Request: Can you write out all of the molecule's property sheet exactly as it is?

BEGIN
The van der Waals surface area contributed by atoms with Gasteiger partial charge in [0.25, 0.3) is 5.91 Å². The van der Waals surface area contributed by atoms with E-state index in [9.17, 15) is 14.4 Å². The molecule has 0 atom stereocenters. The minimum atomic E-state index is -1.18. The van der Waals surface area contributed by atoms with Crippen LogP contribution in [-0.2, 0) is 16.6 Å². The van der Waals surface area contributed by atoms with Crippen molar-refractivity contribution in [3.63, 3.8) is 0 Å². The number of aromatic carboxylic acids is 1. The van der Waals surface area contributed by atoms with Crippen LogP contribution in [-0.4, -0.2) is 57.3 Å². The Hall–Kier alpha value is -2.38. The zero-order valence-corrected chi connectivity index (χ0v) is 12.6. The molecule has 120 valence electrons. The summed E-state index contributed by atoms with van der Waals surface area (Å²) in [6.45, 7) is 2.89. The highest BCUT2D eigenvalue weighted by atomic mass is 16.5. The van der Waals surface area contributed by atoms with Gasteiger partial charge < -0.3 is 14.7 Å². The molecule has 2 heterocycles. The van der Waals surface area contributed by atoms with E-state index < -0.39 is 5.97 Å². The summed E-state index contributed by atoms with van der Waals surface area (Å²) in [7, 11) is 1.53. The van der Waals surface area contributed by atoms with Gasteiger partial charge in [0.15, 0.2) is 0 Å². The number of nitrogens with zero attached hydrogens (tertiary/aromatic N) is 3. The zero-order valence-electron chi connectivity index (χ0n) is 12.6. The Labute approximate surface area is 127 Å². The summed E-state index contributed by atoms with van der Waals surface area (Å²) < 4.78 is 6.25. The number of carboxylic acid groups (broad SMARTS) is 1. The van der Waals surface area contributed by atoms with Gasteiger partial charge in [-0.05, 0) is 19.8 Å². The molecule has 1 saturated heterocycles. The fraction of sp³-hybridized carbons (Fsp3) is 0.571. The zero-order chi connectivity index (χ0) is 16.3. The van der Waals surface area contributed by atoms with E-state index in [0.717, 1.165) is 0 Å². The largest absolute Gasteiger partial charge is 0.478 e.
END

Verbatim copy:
The van der Waals surface area contributed by atoms with Gasteiger partial charge in [0.25, 0.3) is 5.91 Å². The van der Waals surface area contributed by atoms with E-state index in [9.17, 15) is 14.4 Å². The molecule has 0 atom stereocenters. The minimum atomic E-state index is -1.18. The van der Waals surface area contributed by atoms with Crippen LogP contribution in [-0.2, 0) is 16.6 Å². The van der Waals surface area contributed by atoms with Crippen molar-refractivity contribution in [3.63, 3.8) is 0 Å². The number of aromatic carboxylic acids is 1. The van der Waals surface area contributed by atoms with Crippen LogP contribution in [-0.4, -0.2) is 57.3 Å². The Hall–Kier alpha value is -2.38. The zero-order valence-corrected chi connectivity index (χ0v) is 12.6. The molecule has 120 valence electrons. The summed E-state index contributed by atoms with van der Waals surface area (Å²) in [6.45, 7) is 2.89. The highest BCUT2D eigenvalue weighted by atomic mass is 16.5. The van der Waals surface area contributed by atoms with Gasteiger partial charge < -0.3 is 14.7 Å². The molecule has 2 heterocycles. The van der Waals surface area contributed by atoms with E-state index < -0.39 is 5.97 Å². The summed E-state index contributed by atoms with van der Waals surface area (Å²) in [7, 11) is 1.53. The van der Waals surface area contributed by atoms with Gasteiger partial charge in [0.15, 0.2) is 0 Å². The number of nitrogens with zero attached hydrogens (tertiary/aromatic N) is 3. The zero-order valence-electron chi connectivity index (χ0n) is 12.6. The Labute approximate surface area is 127 Å². The summed E-state index contributed by atoms with van der Waals surface area (Å²) < 4.78 is 6.25. The number of carboxylic acid groups (broad SMARTS) is 1. The van der Waals surface area contributed by atoms with Gasteiger partial charge in [-0.05, 0) is 19.8 Å². The molecule has 1 saturated heterocycles. The fraction of sp³-hybridized carbons (Fsp3) is 0.571. The zero-order chi connectivity index (χ0) is 16.3. The van der Waals surface area contributed by atoms with E-state index in [0.717, 1.165) is 0 Å². The largest absolute Gasteiger partial charge is 0.478 e.